Reader Justin says he bought some software from Valve’s Steam service — and was randomly charged in British pounds. This resulted in a bunch of extra charges from his bank. He’s tried to contact Valve about the issue, but he says he’s being ignored.
I don’t know how widespread this is, but based on the company’s silence to my attempts to resolve the matter, it could mean there are more widespread problems.
On December 28, 2008 I purchased software through Valve Corporations’ Steam software distribution platform. The total was to be $38.23. However, the charges were processed through the company’s London offices and based on the fees that were incurred on my credit card statement, the fees were charged in British Pounds.
Based on exchange rates and exchange fees, I was overcharged by $18.41 for the charge. I contacted Valve through their customer support site, they do not publish a telephone number that I can find anywhere in any publication, on January 15 to request an investigation and refund of the money Valve made off of me through currency exchange.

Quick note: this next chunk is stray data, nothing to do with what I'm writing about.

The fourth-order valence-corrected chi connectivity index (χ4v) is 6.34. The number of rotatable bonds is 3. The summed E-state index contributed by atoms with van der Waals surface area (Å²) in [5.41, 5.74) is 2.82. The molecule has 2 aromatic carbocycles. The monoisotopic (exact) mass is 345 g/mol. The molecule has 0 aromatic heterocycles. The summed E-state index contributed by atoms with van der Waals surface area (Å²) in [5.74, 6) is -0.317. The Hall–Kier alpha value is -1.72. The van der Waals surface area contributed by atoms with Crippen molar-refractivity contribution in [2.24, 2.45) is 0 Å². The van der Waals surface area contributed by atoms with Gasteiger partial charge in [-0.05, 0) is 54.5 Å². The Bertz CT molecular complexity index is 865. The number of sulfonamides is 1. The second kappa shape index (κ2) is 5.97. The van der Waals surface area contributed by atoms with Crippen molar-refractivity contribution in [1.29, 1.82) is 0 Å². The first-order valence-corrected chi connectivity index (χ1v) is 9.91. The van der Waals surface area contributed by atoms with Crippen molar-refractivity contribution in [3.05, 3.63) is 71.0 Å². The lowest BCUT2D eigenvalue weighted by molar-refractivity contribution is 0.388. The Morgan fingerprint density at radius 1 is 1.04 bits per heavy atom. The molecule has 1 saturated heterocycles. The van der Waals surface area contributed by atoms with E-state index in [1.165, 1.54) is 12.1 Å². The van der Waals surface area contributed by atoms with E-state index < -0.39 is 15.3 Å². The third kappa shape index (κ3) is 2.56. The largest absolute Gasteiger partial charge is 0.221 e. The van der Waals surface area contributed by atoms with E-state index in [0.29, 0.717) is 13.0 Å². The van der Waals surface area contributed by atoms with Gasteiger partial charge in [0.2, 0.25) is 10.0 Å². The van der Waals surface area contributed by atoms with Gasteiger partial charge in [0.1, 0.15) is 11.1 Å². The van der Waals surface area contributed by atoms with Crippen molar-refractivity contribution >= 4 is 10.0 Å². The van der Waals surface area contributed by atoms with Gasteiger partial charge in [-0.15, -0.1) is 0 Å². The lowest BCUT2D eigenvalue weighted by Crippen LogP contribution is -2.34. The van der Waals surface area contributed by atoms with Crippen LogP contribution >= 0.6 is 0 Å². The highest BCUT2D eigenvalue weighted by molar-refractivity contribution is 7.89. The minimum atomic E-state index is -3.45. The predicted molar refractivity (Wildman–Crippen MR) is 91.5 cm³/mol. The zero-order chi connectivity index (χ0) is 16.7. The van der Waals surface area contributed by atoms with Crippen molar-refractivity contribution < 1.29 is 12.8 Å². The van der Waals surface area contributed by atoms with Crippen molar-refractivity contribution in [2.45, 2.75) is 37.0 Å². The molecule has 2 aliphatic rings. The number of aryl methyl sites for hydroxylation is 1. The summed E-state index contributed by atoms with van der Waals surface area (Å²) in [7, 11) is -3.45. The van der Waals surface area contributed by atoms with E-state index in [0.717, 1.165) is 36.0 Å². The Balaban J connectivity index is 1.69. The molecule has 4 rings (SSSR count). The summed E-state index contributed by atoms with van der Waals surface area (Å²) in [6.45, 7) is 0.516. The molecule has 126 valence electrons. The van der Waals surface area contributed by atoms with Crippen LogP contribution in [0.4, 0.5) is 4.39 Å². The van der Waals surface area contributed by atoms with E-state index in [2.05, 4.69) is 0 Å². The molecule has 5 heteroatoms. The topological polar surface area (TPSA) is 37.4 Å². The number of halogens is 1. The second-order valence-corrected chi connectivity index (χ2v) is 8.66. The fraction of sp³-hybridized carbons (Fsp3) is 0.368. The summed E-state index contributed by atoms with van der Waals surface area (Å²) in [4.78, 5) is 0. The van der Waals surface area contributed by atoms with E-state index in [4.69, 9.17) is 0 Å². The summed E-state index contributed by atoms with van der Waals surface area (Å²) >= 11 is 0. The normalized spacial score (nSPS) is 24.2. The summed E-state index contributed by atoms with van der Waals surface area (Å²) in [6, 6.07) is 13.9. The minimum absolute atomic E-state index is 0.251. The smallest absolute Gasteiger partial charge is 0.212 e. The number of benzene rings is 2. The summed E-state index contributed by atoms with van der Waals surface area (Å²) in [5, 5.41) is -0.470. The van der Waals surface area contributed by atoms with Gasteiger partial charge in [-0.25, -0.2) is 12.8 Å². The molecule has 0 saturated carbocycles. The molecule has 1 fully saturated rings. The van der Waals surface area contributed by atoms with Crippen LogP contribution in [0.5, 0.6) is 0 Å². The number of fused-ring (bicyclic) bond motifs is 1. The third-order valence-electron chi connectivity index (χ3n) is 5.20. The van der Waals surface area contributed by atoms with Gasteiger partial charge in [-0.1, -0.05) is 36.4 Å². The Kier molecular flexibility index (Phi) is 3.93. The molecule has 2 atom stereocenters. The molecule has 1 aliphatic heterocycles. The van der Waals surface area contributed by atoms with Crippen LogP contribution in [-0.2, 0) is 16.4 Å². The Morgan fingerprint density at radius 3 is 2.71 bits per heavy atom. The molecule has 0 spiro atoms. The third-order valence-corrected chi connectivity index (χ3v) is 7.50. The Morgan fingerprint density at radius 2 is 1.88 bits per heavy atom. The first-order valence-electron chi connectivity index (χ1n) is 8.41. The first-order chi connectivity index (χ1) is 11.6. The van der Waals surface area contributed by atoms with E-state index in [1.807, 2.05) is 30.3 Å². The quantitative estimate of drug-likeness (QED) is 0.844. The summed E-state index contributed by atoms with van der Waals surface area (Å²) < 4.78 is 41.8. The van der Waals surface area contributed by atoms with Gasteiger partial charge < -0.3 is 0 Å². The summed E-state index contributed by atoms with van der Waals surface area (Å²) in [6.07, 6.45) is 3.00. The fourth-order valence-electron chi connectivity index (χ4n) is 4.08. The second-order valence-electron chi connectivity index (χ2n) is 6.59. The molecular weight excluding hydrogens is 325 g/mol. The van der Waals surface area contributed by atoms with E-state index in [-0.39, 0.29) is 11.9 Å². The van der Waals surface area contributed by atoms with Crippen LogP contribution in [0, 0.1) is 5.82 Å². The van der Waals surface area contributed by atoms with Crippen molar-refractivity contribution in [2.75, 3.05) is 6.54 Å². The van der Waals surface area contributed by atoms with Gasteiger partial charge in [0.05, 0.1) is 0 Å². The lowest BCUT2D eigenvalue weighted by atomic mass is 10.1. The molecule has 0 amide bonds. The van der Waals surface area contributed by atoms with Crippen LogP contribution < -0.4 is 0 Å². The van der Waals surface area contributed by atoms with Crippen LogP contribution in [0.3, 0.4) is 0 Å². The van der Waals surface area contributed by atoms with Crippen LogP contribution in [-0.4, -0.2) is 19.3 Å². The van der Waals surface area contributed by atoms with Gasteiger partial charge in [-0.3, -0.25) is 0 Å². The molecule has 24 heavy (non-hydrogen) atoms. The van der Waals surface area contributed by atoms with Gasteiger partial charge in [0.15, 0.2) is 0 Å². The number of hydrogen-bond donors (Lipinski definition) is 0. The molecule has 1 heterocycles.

My response went unanswered for 9 days and I sent a follow-up request on January 24th. Today, January 26th, I have yet to receive a response to my problem. After 11 days, it can only be assumed that my issues are being deliberately ignored, especially when multiple requests for communication went unanswered. Due to this, it is possible that the Valve Corporation could be experiencing this on a broader level and is choosing not to deal with customers on the matter, or it could be an isolated incident, but it is still being ignored.
A little Googling uncovered that Valve was doing a beta in which they offered different currency options to their various non-US customers, and we suppose you got caught up in that for some reason.
Since Valve is ignoring you, it might be best to take it up with your bank. Valve will be less likely to ignore a chargeback.
If anyone has some functioning executive contact information for Valve, we’d love to know about it: email@example.com